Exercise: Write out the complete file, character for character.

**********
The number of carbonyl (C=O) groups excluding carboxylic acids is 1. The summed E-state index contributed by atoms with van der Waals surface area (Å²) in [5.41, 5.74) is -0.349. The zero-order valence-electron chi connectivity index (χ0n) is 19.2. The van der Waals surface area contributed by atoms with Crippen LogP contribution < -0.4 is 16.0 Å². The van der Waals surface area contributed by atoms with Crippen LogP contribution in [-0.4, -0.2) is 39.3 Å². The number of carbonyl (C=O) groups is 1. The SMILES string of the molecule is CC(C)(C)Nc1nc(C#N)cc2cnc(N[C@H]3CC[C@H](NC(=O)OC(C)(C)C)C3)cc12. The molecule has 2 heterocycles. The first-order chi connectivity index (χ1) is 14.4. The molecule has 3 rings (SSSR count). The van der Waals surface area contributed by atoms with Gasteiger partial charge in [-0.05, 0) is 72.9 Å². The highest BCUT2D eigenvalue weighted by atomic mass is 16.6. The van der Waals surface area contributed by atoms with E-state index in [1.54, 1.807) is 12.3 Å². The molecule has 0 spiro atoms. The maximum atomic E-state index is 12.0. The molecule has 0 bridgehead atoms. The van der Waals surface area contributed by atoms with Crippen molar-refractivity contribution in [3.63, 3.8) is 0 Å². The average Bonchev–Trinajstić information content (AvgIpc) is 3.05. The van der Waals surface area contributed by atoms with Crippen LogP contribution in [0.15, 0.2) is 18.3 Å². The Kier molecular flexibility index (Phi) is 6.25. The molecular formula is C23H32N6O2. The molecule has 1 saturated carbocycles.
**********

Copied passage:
The number of carbonyl (C=O) groups excluding carboxylic acids is 1. The summed E-state index contributed by atoms with van der Waals surface area (Å²) in [5.41, 5.74) is -0.349. The zero-order valence-electron chi connectivity index (χ0n) is 19.2. The van der Waals surface area contributed by atoms with Crippen LogP contribution < -0.4 is 16.0 Å². The van der Waals surface area contributed by atoms with Crippen LogP contribution in [-0.4, -0.2) is 39.3 Å². The number of carbonyl (C=O) groups is 1. The SMILES string of the molecule is CC(C)(C)Nc1nc(C#N)cc2cnc(N[C@H]3CC[C@H](NC(=O)OC(C)(C)C)C3)cc12. The molecule has 2 heterocycles. The first-order chi connectivity index (χ1) is 14.4. The molecule has 3 rings (SSSR count). The van der Waals surface area contributed by atoms with Gasteiger partial charge in [-0.05, 0) is 72.9 Å². The highest BCUT2D eigenvalue weighted by atomic mass is 16.6. The van der Waals surface area contributed by atoms with E-state index in [1.54, 1.807) is 12.3 Å². The molecule has 0 spiro atoms. The maximum atomic E-state index is 12.0. The molecule has 0 bridgehead atoms. The van der Waals surface area contributed by atoms with Crippen molar-refractivity contribution in [3.63, 3.8) is 0 Å². The average Bonchev–Trinajstić information content (AvgIpc) is 3.05. The van der Waals surface area contributed by atoms with Crippen LogP contribution in [0.15, 0.2) is 18.3 Å². The Kier molecular flexibility index (Phi) is 6.25. The molecular formula is C23H32N6O2. The molecule has 1 saturated carbocycles.